What to expect when you're expecting more Indian philosophy

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Here is the tentative list of episodes that Jonardon and I have planned to wrap up our look at ancient Indian thought. This focuses on Jain and, especially, Buddhist thought - up to Dignaga. We may or may not return to do a further series on later Indian philosophy; both of us would like to but obviously it is a big time commitment for Jonardon and it competes with other things I want to tackle in the podcast, like China and getting on with European history of philosophy. So just in case, we are finishing with an episode that will sprint through the later tradition to give just a sense of what would be to come.

Comments welcome of course! (Note: this list doesn't include interviews, but there will be five of these as well, we think.)

The Buddhists and Jains: introduction

Nāgārjuna on Emptiness

Nāgārjuna on Change

Nāgārjuna’s Tetralemma

Umāsvāti’s Theory of Standpoints

Jain Non-onesidedeness

Vasubandhu and Yogacara Buddhism

Dignāga’s Epistemology

Buddhist Logic

Buddhaghosa on mind

Dignāga on Mind


Influence between Indian and European thought

Indian Philosophy After Dignāga

mehmet on 13 May 2017

I guess It would be nice no

I guess It would be nice no have an episode on Mahayana vs. Theravada and the differences between them..  As Nagarjuna is a Mahayana philosopher, I think one needs to have at least some understanding of Mahayana befone embarking on understanding Nagarjuna..

In reply to by mehmet

Peter Adamson on 14 May 2017

Thanks, we actually do try to

Thanks, we actually do try to explain that in the first, introductory episode (which is basically a historical survey of developments in Buddhism and a bit on Jainism).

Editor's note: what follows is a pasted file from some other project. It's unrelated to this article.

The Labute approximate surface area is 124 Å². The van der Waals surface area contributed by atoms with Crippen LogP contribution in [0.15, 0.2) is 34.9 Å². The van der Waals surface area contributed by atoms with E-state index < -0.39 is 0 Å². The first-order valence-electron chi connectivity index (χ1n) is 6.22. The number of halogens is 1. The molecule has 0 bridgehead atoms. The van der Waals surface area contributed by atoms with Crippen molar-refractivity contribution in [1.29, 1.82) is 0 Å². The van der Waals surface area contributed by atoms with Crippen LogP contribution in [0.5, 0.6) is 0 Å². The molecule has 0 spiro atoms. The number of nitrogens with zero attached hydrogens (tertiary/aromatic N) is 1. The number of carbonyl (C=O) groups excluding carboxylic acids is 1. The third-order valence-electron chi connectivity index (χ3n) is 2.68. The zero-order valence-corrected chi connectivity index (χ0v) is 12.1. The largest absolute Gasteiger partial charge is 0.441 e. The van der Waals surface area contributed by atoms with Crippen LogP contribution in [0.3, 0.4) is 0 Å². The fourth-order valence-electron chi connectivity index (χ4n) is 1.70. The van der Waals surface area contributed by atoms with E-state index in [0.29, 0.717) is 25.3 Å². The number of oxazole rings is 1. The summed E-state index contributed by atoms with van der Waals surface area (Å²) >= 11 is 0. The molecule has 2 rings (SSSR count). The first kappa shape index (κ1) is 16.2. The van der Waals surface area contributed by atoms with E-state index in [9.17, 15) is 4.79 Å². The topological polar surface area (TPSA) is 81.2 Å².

In reply to by Peter Adamson

dukeofethereal on 10 August 2017

Have you ever thought of

Have you ever thought of covering Tibetan Philosophy sometime in the near future? They have a rich Buddhist philosophical tradition with various school of thoughts + commentaries + Bon. It would be a nice spin off version that will have enough content for a volume solely on Tibetan thought, perhaps you can start this once you have finished Chinese, Korean and Japanese  spin offs? Though you will need to find suitable co hosts to help you cover these 4 Asian philosophical traditions. 

I'm aware that you were also considering covering Latin American Philosophy a while back ? 


In reply to by dukeofethereal

Peter Adamson on 11 August 2017

Right, it's never ending, isn

Right, it's never ending, isn't it? I have wondered whether the other East Asian traditions can be an extension of China - if I stick with the overall plan of doing "non-Western" in parallel to "Western" that would make sense. I wonder whether Latin American thought, by contrast, would be part of the "Western" series - just like covering, say, American pragmatism would be. All this is pretty far in the future though!

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